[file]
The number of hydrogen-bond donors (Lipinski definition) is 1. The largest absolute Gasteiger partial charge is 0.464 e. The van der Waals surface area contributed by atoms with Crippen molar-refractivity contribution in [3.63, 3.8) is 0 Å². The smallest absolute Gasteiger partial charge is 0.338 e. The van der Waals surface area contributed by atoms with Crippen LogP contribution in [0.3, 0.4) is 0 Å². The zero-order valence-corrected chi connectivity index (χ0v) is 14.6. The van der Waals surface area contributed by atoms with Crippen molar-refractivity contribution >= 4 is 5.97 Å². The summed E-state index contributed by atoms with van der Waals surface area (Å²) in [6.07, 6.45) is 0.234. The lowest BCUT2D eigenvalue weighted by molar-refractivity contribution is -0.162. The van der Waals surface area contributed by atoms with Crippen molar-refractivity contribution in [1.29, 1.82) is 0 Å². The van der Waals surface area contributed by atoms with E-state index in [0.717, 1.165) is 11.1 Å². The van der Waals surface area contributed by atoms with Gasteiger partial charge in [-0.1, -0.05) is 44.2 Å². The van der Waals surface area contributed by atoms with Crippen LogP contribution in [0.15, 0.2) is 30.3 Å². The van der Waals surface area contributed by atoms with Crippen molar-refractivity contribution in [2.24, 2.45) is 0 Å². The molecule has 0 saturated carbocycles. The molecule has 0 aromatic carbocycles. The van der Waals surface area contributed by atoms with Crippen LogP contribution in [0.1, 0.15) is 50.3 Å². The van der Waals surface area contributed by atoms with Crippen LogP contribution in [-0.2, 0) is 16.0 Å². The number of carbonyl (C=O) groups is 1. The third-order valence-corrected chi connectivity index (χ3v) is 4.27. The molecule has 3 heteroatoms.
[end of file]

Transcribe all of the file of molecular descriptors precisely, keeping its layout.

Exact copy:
The number of hydrogen-bond donors (Lipinski definition) is 1. The largest absolute Gasteiger partial charge is 0.464 e. The van der Waals surface area contributed by atoms with Crippen molar-refractivity contribution in [3.63, 3.8) is 0 Å². The smallest absolute Gasteiger partial charge is 0.338 e. The van der Waals surface area contributed by atoms with Crippen LogP contribution in [0.3, 0.4) is 0 Å². The zero-order valence-corrected chi connectivity index (χ0v) is 14.6. The van der Waals surface area contributed by atoms with Crippen molar-refractivity contribution >= 4 is 5.97 Å². The summed E-state index contributed by atoms with van der Waals surface area (Å²) in [6.07, 6.45) is 0.234. The lowest BCUT2D eigenvalue weighted by molar-refractivity contribution is -0.162. The van der Waals surface area contributed by atoms with Crippen molar-refractivity contribution in [1.29, 1.82) is 0 Å². The van der Waals surface area contributed by atoms with E-state index in [0.717, 1.165) is 11.1 Å². The van der Waals surface area contributed by atoms with Gasteiger partial charge in [-0.1, -0.05) is 44.2 Å². The van der Waals surface area contributed by atoms with Crippen LogP contribution in [0.15, 0.2) is 30.3 Å². The van der Waals surface area contributed by atoms with Crippen molar-refractivity contribution in [2.24, 2.45) is 0 Å². The molecule has 0 saturated carbocycles. The molecule has 0 aromatic carbocycles. The van der Waals surface area contributed by atoms with Crippen LogP contribution in [0.1, 0.15) is 50.3 Å². The van der Waals surface area contributed by atoms with Crippen LogP contribution in [-0.2, 0) is 16.0 Å². The number of carbonyl (C=O) groups is 1. The third-order valence-corrected chi connectivity index (χ3v) is 4.27. The molecule has 3 heteroatoms.